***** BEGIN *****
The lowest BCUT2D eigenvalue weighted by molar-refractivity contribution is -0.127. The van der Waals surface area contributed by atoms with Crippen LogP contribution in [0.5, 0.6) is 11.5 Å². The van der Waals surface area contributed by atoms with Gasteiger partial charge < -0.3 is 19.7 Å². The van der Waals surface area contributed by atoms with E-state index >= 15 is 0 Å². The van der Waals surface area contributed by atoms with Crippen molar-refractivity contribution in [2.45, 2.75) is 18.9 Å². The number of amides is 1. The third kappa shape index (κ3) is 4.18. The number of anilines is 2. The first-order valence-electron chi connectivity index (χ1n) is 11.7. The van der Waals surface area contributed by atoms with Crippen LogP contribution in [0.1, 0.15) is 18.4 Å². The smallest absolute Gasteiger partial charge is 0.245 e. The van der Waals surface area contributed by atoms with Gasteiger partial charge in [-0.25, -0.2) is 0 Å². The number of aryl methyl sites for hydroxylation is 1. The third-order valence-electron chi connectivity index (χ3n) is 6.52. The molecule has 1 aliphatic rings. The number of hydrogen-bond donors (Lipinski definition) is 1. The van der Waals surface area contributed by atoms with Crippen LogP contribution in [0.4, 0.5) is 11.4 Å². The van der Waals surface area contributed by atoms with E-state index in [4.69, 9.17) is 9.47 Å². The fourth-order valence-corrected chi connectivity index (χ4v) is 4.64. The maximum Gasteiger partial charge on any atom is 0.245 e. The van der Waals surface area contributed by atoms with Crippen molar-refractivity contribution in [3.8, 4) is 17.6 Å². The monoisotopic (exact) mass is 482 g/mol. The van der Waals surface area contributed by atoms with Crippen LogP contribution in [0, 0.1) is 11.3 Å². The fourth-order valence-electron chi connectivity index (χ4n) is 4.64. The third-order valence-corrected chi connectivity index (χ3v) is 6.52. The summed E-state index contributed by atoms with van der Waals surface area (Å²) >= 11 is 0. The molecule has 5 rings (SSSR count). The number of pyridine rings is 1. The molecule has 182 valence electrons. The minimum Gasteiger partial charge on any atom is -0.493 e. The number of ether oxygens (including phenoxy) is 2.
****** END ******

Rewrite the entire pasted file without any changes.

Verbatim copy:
The lowest BCUT2D eigenvalue weighted by molar-refractivity contribution is -0.127. The van der Waals surface area contributed by atoms with Crippen LogP contribution in [0.5, 0.6) is 11.5 Å². The van der Waals surface area contributed by atoms with Gasteiger partial charge < -0.3 is 19.7 Å². The van der Waals surface area contributed by atoms with E-state index >= 15 is 0 Å². The van der Waals surface area contributed by atoms with Crippen molar-refractivity contribution in [2.45, 2.75) is 18.9 Å². The number of amides is 1. The third kappa shape index (κ3) is 4.18. The number of anilines is 2. The first-order valence-electron chi connectivity index (χ1n) is 11.7. The van der Waals surface area contributed by atoms with Crippen LogP contribution in [0.1, 0.15) is 18.4 Å². The smallest absolute Gasteiger partial charge is 0.245 e. The van der Waals surface area contributed by atoms with Gasteiger partial charge in [-0.25, -0.2) is 0 Å². The number of aryl methyl sites for hydroxylation is 1. The third-order valence-electron chi connectivity index (χ3n) is 6.52. The molecule has 1 aliphatic rings. The number of hydrogen-bond donors (Lipinski definition) is 1. The van der Waals surface area contributed by atoms with Crippen LogP contribution in [0.4, 0.5) is 11.4 Å². The van der Waals surface area contributed by atoms with E-state index in [4.69, 9.17) is 9.47 Å². The fourth-order valence-corrected chi connectivity index (χ4v) is 4.64. The maximum Gasteiger partial charge on any atom is 0.245 e. The van der Waals surface area contributed by atoms with Crippen molar-refractivity contribution in [3.8, 4) is 17.6 Å². The monoisotopic (exact) mass is 482 g/mol. The van der Waals surface area contributed by atoms with Crippen LogP contribution in [0, 0.1) is 11.3 Å². The fourth-order valence-electron chi connectivity index (χ4n) is 4.64. The third-order valence-corrected chi connectivity index (χ3v) is 6.52. The summed E-state index contributed by atoms with van der Waals surface area (Å²) >= 11 is 0. The molecule has 5 rings (SSSR count). The number of pyridine rings is 1. The molecule has 182 valence electrons. The minimum Gasteiger partial charge on any atom is -0.493 e. The number of ether oxygens (including phenoxy) is 2.